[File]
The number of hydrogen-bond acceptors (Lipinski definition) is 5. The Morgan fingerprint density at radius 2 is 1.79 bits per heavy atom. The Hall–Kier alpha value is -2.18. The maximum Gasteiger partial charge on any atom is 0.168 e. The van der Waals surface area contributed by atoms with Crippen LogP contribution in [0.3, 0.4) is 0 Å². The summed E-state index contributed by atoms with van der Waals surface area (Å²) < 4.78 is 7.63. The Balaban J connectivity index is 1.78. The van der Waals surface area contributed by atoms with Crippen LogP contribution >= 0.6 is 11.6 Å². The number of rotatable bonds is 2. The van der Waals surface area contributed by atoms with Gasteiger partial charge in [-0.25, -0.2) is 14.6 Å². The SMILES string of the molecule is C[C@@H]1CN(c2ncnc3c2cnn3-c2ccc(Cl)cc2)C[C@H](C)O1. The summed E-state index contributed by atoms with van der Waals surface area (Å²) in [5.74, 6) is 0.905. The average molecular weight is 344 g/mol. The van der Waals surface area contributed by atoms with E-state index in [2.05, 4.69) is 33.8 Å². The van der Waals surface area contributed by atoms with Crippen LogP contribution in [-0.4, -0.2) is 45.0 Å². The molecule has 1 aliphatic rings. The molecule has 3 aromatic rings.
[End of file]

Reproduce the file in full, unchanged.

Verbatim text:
The number of hydrogen-bond acceptors (Lipinski definition) is 5. The Morgan fingerprint density at radius 2 is 1.79 bits per heavy atom. The Hall–Kier alpha value is -2.18. The maximum Gasteiger partial charge on any atom is 0.168 e. The van der Waals surface area contributed by atoms with Crippen LogP contribution in [0.3, 0.4) is 0 Å². The summed E-state index contributed by atoms with van der Waals surface area (Å²) < 4.78 is 7.63. The Balaban J connectivity index is 1.78. The van der Waals surface area contributed by atoms with Crippen LogP contribution >= 0.6 is 11.6 Å². The number of rotatable bonds is 2. The van der Waals surface area contributed by atoms with Gasteiger partial charge in [-0.25, -0.2) is 14.6 Å². The SMILES string of the molecule is C[C@@H]1CN(c2ncnc3c2cnn3-c2ccc(Cl)cc2)C[C@H](C)O1. The summed E-state index contributed by atoms with van der Waals surface area (Å²) in [5.74, 6) is 0.905. The average molecular weight is 344 g/mol. The van der Waals surface area contributed by atoms with E-state index in [2.05, 4.69) is 33.8 Å². The van der Waals surface area contributed by atoms with Crippen LogP contribution in [-0.4, -0.2) is 45.0 Å². The molecule has 1 aliphatic rings. The molecule has 3 aromatic rings.